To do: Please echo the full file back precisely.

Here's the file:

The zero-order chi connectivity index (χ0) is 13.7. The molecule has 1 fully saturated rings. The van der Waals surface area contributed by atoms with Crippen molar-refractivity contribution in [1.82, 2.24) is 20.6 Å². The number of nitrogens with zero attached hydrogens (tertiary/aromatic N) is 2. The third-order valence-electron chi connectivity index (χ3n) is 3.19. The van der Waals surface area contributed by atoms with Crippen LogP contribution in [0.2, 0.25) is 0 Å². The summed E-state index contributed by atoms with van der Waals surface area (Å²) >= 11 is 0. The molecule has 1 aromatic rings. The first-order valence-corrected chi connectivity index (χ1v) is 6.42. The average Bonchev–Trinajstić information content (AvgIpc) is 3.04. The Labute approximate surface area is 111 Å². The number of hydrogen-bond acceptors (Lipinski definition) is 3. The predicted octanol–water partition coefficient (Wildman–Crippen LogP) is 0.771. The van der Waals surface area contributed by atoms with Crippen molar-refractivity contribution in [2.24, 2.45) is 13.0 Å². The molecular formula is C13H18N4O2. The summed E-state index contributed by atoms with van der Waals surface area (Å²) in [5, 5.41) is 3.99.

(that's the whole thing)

The zero-order chi connectivity index (χ0) is 13.7. The molecule has 1 fully saturated rings. The van der Waals surface area contributed by atoms with Crippen molar-refractivity contribution in [1.82, 2.24) is 20.6 Å². The number of nitrogens with zero attached hydrogens (tertiary/aromatic N) is 2. The third-order valence-electron chi connectivity index (χ3n) is 3.19. The van der Waals surface area contributed by atoms with Crippen LogP contribution in [0.2, 0.25) is 0 Å². The summed E-state index contributed by atoms with van der Waals surface area (Å²) >= 11 is 0. The molecule has 1 aromatic rings. The first-order valence-corrected chi connectivity index (χ1v) is 6.42. The average Bonchev–Trinajstić information content (AvgIpc) is 3.04. The Labute approximate surface area is 111 Å². The number of hydrogen-bond acceptors (Lipinski definition) is 3. The predicted octanol–water partition coefficient (Wildman–Crippen LogP) is 0.771. The van der Waals surface area contributed by atoms with Crippen molar-refractivity contribution in [2.24, 2.45) is 13.0 Å². The molecular formula is C13H18N4O2. The summed E-state index contributed by atoms with van der Waals surface area (Å²) in [5, 5.41) is 3.99.